Anti-abortion ad causes controversy

Rabab Al-Sharif

he message spread on 80 billboards throughout the state of Georgia is causing quite a stir across the nation.

These billboards, put into place by Anti-abortion groups Georgia Right to Life and the Radiance Foundation, feature a picture of an adorable but rather sad looking black child and read: Black Children are an “Endangered Species.”

Before I go any further into this, I want to make a few things clear. This is not about whether or not I think abortion is right or wrong. It’s not about whether I’m anti-abortion or for abortion rights. Last but not least, this is not about whether or not I think that those who originally fought for reproductive rights were eugenicists who wanted to reduce the African American population.

This is about this particular ad, which simply happened to be about abortion.

That being said, I find these signs to be not only outrageous, but also offensive.

First of all, black children are not a species of their own. They are human beings, making them part of the human species. Referring to them as a “species” detached from the rest of humankind makes them sound like animals.

Secondly, they are not endangered. The black population is actually growing and is expected to continue on that path.

The black population is projected to rise from 35.8 million to 61.4 million in 2050, according to a 2004 release from the U.S. Census Bureau.

Finally, those responsible for carrying out the termination of black fetuses, their black mothers, seem like an unlikely group to working toward a racial genocide. Someone else might be facilitating and carrying out the actual abortion, but ultimately the mothers are the ones making the choice.

The bottom of the sign refers to a web site: TOOMANYABORTED.COM.

The site tells visitors that the number of black women who have abortions is disproportionate to the number of white women who do. It also urges black women to “get outraged” about this racial disproportion.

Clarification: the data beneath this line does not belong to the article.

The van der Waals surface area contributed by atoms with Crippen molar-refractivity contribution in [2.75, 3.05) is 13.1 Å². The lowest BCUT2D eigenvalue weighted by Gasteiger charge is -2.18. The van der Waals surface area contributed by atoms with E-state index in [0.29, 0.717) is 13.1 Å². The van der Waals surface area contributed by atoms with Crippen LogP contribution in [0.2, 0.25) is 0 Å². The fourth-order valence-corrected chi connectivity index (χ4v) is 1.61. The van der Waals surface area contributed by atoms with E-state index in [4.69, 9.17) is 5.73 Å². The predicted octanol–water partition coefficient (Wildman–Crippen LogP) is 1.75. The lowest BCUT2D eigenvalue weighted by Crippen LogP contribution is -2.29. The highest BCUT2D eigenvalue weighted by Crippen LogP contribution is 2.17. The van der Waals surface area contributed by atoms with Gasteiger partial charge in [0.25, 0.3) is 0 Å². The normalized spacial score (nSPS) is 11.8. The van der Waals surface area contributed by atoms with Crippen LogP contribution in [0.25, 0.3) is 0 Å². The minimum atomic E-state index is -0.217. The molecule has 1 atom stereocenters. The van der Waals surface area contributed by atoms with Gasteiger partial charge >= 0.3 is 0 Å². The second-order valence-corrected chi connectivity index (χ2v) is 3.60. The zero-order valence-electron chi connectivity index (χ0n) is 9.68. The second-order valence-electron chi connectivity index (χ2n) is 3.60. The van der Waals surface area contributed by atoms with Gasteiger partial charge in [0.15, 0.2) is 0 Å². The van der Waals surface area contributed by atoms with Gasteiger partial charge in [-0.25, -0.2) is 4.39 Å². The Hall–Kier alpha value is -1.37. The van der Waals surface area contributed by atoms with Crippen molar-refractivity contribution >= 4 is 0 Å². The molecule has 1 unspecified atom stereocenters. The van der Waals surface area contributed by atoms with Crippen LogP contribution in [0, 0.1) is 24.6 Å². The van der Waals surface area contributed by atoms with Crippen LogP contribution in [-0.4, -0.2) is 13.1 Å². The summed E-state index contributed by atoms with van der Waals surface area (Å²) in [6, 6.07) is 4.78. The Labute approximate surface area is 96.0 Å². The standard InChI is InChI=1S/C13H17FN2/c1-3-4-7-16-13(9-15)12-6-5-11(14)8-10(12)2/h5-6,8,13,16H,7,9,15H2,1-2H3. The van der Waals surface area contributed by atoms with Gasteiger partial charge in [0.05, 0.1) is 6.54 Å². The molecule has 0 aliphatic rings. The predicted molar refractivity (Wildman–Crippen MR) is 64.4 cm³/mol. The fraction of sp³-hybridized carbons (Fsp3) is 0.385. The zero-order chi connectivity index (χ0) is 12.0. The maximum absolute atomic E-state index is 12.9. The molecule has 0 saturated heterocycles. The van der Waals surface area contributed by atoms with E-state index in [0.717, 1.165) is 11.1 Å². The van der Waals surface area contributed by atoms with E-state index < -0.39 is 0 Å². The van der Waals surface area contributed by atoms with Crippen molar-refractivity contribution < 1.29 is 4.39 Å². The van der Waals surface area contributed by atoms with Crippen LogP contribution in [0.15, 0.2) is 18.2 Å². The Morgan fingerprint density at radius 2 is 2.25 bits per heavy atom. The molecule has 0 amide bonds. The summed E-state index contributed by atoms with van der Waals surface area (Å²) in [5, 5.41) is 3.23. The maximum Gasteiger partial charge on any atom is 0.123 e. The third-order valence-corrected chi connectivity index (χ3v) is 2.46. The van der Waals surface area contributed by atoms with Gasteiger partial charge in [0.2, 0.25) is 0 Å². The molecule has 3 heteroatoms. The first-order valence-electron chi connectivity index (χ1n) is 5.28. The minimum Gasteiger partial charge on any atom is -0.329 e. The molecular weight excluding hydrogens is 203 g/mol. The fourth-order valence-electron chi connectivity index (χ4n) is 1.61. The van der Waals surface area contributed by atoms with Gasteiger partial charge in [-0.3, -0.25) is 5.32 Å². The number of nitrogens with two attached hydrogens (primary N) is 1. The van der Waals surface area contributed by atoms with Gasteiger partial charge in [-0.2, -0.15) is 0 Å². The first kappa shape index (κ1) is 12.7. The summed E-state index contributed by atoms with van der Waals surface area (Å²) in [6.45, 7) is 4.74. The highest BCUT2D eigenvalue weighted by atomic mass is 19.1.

The site goes on to say abortion clinics are in “urban areas where blacks reside.” And suggests that they are strategically placed so because, “abortion is the tool they use to stealthily target blacks for extermination.”

I have no idea as to whether or not there is any truth behind those suggestions. For all I know they could be put in urban areas to encourage blacks to get abortions, although I doubt it. Even if they are, it doesn’t negate the fact that black women still have a choice and a brain.

Just because the clinic is there, doesn’t mean that women have to use it. They still have a choice, and I’d like to think that black women, or any women for that matter, aren’t so easily persuaded.

There could be a club of Nazis in my neighborhood, but that doesn’t mean I’m going to feel any more compelled become a Nazi.

Besides that, whether there is an abortion clinic in their backyard or one 20 miles away, if someone wants to get an abortion they’ll find somewhere to get one.

I highly doubt that anyone thinks to themselves: “Well since I’m pregnant with a child I didn’t really want and there is abortion clinic right here I guess I’ll just go ahead and get an abortion.”

Life just doesn’t work that way.

Rabab Al-Sharif is a sophomore magazine journalism major and columnist for the Daily Kent Stater. Contact her at [email protected].